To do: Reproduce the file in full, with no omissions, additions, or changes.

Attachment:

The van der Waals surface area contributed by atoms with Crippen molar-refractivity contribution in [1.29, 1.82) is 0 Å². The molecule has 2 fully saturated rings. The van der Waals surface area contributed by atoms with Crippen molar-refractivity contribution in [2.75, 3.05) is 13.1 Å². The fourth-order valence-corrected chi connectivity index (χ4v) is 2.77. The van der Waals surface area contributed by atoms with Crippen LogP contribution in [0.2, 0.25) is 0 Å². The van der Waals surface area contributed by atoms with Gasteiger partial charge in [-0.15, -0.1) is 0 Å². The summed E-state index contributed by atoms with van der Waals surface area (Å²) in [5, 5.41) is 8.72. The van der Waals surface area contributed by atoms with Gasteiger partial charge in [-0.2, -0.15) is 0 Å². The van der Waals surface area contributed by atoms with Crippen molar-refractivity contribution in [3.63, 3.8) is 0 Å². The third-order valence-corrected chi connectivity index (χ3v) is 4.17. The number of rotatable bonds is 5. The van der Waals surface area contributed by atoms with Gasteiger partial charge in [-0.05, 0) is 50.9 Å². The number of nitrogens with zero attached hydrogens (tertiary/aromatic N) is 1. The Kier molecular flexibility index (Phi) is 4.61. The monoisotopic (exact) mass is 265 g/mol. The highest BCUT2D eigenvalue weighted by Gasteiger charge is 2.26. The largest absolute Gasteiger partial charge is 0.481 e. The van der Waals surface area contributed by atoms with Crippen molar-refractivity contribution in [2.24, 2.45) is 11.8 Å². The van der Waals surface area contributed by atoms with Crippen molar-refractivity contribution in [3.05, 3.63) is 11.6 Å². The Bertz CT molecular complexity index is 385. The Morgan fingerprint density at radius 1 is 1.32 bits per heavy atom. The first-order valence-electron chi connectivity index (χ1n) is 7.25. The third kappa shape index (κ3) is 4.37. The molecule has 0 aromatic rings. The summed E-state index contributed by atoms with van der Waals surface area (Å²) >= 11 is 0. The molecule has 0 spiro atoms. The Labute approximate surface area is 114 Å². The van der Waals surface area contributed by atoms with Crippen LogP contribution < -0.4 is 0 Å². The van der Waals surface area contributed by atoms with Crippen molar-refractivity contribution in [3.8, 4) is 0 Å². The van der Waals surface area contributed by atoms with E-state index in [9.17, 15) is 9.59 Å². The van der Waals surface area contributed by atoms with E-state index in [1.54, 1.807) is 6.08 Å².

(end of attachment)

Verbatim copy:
The van der Waals surface area contributed by atoms with Crippen molar-refractivity contribution in [1.29, 1.82) is 0 Å². The molecule has 2 fully saturated rings. The van der Waals surface area contributed by atoms with Crippen molar-refractivity contribution in [2.75, 3.05) is 13.1 Å². The fourth-order valence-corrected chi connectivity index (χ4v) is 2.77. The van der Waals surface area contributed by atoms with Crippen LogP contribution in [0.2, 0.25) is 0 Å². The van der Waals surface area contributed by atoms with Gasteiger partial charge in [-0.15, -0.1) is 0 Å². The summed E-state index contributed by atoms with van der Waals surface area (Å²) in [5, 5.41) is 8.72. The van der Waals surface area contributed by atoms with Gasteiger partial charge in [-0.2, -0.15) is 0 Å². The van der Waals surface area contributed by atoms with Crippen molar-refractivity contribution in [3.63, 3.8) is 0 Å². The third-order valence-corrected chi connectivity index (χ3v) is 4.17. The number of rotatable bonds is 5. The van der Waals surface area contributed by atoms with Gasteiger partial charge in [-0.05, 0) is 50.9 Å². The number of nitrogens with zero attached hydrogens (tertiary/aromatic N) is 1. The Kier molecular flexibility index (Phi) is 4.61. The monoisotopic (exact) mass is 265 g/mol. The highest BCUT2D eigenvalue weighted by Gasteiger charge is 2.26. The largest absolute Gasteiger partial charge is 0.481 e. The van der Waals surface area contributed by atoms with Crippen molar-refractivity contribution in [2.24, 2.45) is 11.8 Å². The van der Waals surface area contributed by atoms with Crippen molar-refractivity contribution in [3.05, 3.63) is 11.6 Å². The Bertz CT molecular complexity index is 385. The Morgan fingerprint density at radius 1 is 1.32 bits per heavy atom. The first-order valence-electron chi connectivity index (χ1n) is 7.25. The third kappa shape index (κ3) is 4.37. The molecule has 0 aromatic rings. The summed E-state index contributed by atoms with van der Waals surface area (Å²) >= 11 is 0. The molecule has 0 spiro atoms. The Labute approximate surface area is 114 Å². The van der Waals surface area contributed by atoms with Crippen LogP contribution < -0.4 is 0 Å². The van der Waals surface area contributed by atoms with Crippen molar-refractivity contribution in [3.8, 4) is 0 Å². The van der Waals surface area contributed by atoms with E-state index in [9.17, 15) is 9.59 Å². The van der Waals surface area contributed by atoms with E-state index in [1.54, 1.807) is 6.08 Å².